The man tasked with rolling out 9-1-1 in the Northwest Territories is now charged with three offences that suggest he tried to deceive the City of Yellowknife.
Ashley Geraghty was initially accused of impersonating the NWT Fire Chiefs Association and attempting “to influence the City of Yellowknife mayor and council by deceit.”
He is now also alleged to have tried to convince the city and its council that a forged document – relating to patient safety risks and emergency dispatch – was genuine.
Geraghty’s case, which is in its initial stages, appeared briefly before Deputy Judge Bernadette Schmaltz in territorial court on Tuesday.
Geraghty did not appear before the court. Barrister Evan McIntyre, representing Geraghty by phone, was granted a three-week adjournment to continue going through disclosure with his client prior to entering a plea.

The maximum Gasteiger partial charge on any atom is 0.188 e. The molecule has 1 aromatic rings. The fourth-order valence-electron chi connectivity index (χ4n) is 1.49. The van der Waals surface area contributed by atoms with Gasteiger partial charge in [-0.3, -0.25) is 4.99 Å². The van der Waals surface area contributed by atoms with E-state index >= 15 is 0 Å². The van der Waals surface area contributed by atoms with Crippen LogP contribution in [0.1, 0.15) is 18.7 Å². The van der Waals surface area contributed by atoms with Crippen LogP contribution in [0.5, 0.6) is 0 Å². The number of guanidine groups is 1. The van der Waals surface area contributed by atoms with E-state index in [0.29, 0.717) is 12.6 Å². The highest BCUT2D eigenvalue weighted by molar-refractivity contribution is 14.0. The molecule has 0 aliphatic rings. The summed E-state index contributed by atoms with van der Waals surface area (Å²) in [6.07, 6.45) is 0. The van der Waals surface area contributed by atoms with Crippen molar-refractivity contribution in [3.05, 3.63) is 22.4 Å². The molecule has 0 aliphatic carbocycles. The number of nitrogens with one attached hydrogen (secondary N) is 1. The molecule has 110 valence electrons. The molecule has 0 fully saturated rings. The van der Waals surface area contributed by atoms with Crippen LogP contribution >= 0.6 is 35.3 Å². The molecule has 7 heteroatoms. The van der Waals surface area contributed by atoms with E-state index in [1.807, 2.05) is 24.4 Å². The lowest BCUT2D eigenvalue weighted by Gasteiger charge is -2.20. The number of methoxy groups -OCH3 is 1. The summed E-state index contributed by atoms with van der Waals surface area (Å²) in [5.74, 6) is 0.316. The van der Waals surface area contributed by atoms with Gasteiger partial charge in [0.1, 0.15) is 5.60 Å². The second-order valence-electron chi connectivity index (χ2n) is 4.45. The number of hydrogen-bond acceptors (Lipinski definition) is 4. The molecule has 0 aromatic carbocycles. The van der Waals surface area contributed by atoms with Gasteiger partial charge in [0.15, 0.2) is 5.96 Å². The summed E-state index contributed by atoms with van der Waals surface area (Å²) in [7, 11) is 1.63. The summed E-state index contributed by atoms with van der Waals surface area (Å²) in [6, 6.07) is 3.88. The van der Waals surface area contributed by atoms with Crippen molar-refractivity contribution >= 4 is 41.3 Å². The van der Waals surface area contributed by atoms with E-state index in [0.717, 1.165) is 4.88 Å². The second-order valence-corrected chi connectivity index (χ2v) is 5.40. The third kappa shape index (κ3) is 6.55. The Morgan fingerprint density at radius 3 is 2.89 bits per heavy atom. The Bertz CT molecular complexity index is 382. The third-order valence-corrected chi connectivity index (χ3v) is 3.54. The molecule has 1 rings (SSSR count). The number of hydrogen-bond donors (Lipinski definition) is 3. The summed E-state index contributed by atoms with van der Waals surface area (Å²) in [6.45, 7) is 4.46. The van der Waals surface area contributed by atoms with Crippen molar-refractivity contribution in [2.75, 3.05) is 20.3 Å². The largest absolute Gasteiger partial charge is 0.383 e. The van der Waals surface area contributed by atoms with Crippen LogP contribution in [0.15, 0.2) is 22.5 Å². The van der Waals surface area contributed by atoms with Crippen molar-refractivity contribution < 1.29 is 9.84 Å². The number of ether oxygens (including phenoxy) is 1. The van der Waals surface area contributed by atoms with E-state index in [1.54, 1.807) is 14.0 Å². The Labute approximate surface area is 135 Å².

McIntyre told Cabin Radio by email that Geraghty “looks forward to defending himself against these allegations in court and will let the court process proceed in due course.”
The first two charges were first reported by NNSL earlier in March. The third was entered into the court record on March 13. Geraghty is assumed innocent until proven guilty.
Geraghty is no longer listed in an online directory of NWT government employees. He was the 9-1-1 program’s manager when the territory’s Department of Municipal and Community Affairs introduced the service in 2019, residents having previously relied on local seven-digit phone numbers to reach emergency services.
The NWT government and City of Yellowknife have sparred over the issue of 9-1-1 since its introduction as the city’s seven-digit numbers remain live. That means the two systems need to work together, and the extent to which they do so – and whose fault it is when they don’t – have been subjects of public debate.
All three charges against Geraghty date to November 8 last year. He is next due in court on April 18.
Brooklyn Connolly contributed reporting.